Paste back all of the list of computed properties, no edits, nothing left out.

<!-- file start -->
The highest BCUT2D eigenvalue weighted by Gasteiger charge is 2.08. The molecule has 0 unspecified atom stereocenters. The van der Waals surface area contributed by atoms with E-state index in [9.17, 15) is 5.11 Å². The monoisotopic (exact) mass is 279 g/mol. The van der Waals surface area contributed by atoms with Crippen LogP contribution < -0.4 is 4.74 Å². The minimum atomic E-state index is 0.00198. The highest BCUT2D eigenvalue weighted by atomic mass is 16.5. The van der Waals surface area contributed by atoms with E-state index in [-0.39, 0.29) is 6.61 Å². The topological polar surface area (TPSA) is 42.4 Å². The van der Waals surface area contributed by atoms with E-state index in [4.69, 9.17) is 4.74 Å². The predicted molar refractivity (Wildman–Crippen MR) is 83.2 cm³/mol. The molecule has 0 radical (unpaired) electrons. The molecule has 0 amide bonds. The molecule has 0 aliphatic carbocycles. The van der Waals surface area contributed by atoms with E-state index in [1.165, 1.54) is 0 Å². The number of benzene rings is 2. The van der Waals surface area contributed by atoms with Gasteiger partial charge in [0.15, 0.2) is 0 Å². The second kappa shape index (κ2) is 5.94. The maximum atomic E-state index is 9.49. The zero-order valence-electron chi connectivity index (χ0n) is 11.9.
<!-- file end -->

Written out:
The highest BCUT2D eigenvalue weighted by Gasteiger charge is 2.08. The molecule has 0 unspecified atom stereocenters. The van der Waals surface area contributed by atoms with E-state index in [9.17, 15) is 5.11 Å². The monoisotopic (exact) mass is 279 g/mol. The van der Waals surface area contributed by atoms with Crippen LogP contribution < -0.4 is 4.74 Å². The minimum atomic E-state index is 0.00198. The highest BCUT2D eigenvalue weighted by atomic mass is 16.5. The van der Waals surface area contributed by atoms with E-state index in [-0.39, 0.29) is 6.61 Å². The topological polar surface area (TPSA) is 42.4 Å². The van der Waals surface area contributed by atoms with E-state index in [4.69, 9.17) is 4.74 Å². The predicted molar refractivity (Wildman–Crippen MR) is 83.2 cm³/mol. The molecule has 0 radical (unpaired) electrons. The molecule has 0 amide bonds. The molecule has 0 aliphatic carbocycles. The van der Waals surface area contributed by atoms with E-state index in [1.165, 1.54) is 0 Å². The number of benzene rings is 2. The van der Waals surface area contributed by atoms with Gasteiger partial charge in [0.15, 0.2) is 0 Å². The second kappa shape index (κ2) is 5.94. The maximum atomic E-state index is 9.49. The zero-order valence-electron chi connectivity index (χ0n) is 11.9.